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What Is CNS Depression?

author image Adam Cloe
Adam Cloe has been published in various scientific journals, including the "Journal of Biochemistry." He is currently a pathology resident at the University of Chicago. Cloe holds a Bachelor of Arts in biochemistry from Boston University, a M.D. from the University of Chicago and a Ph.D. in pathology from the University of Chicago.
What Is CNS Depression?
A doctor is looking over her patient. Photo Credit monkeybusinessimages/iStock/Getty Images

The central nervous system controls much of the body, including vital activities such as breathing and keeping the heart beating. Depression describes unusually low activity in the CNS, or central nervous system.


CNS depression, or central nervous system depression, is defined as decreased neurological activity in the central nervous system, which is made up of the brain and spinal cord.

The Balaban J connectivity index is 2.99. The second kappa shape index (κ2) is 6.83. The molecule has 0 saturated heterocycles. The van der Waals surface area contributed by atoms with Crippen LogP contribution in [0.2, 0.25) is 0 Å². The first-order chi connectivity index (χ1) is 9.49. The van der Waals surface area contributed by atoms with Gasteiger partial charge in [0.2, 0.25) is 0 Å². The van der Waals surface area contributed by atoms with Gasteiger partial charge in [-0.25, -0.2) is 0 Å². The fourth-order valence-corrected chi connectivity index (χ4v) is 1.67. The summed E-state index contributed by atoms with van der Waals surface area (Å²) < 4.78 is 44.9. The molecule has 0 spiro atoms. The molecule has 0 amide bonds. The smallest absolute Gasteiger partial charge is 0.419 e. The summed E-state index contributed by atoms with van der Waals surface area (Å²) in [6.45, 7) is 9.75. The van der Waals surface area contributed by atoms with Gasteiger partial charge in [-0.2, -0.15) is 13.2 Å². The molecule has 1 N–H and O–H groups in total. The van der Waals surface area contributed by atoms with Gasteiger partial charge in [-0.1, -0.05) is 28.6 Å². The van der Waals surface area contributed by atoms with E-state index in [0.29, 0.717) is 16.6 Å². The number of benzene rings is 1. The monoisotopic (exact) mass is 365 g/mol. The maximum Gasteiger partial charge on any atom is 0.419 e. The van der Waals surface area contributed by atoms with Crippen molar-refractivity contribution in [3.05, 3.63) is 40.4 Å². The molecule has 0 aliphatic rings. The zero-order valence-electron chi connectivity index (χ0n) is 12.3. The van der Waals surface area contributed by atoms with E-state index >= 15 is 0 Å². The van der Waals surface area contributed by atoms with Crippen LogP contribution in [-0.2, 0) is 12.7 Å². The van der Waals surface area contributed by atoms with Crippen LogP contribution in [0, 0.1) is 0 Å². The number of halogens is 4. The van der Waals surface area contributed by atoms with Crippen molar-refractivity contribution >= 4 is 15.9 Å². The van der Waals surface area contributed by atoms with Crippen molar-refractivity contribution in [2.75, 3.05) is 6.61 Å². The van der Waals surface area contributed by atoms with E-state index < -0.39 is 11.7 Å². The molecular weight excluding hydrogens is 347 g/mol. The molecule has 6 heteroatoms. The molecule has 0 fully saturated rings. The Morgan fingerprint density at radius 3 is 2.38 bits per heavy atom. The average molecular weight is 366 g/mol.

CNS depression is typically caused by taking drugs known as CNS depressants. Examples of these compounds, the National Institute on Drug Abuse explains, include barbiturates, alcohol and benzodiazepines.

Autonomic Effects

One part of the CNS is the autonomic nervous system, which controls involuntary actions such as breathing and the heart beat. As a result, one effect of CNS depression, is a slowing of heart rate and breathing.

Other Effects

CNS depression can also affect other functions of the brain, resulting in problems with thinking and perception, movement and speech, Organized Wisdom explains.


The main complication of CNS depression is that severe depression can cause patients to slip into a fatal coma. This most commonly occurs when two or more CNS depressants are used in combination.

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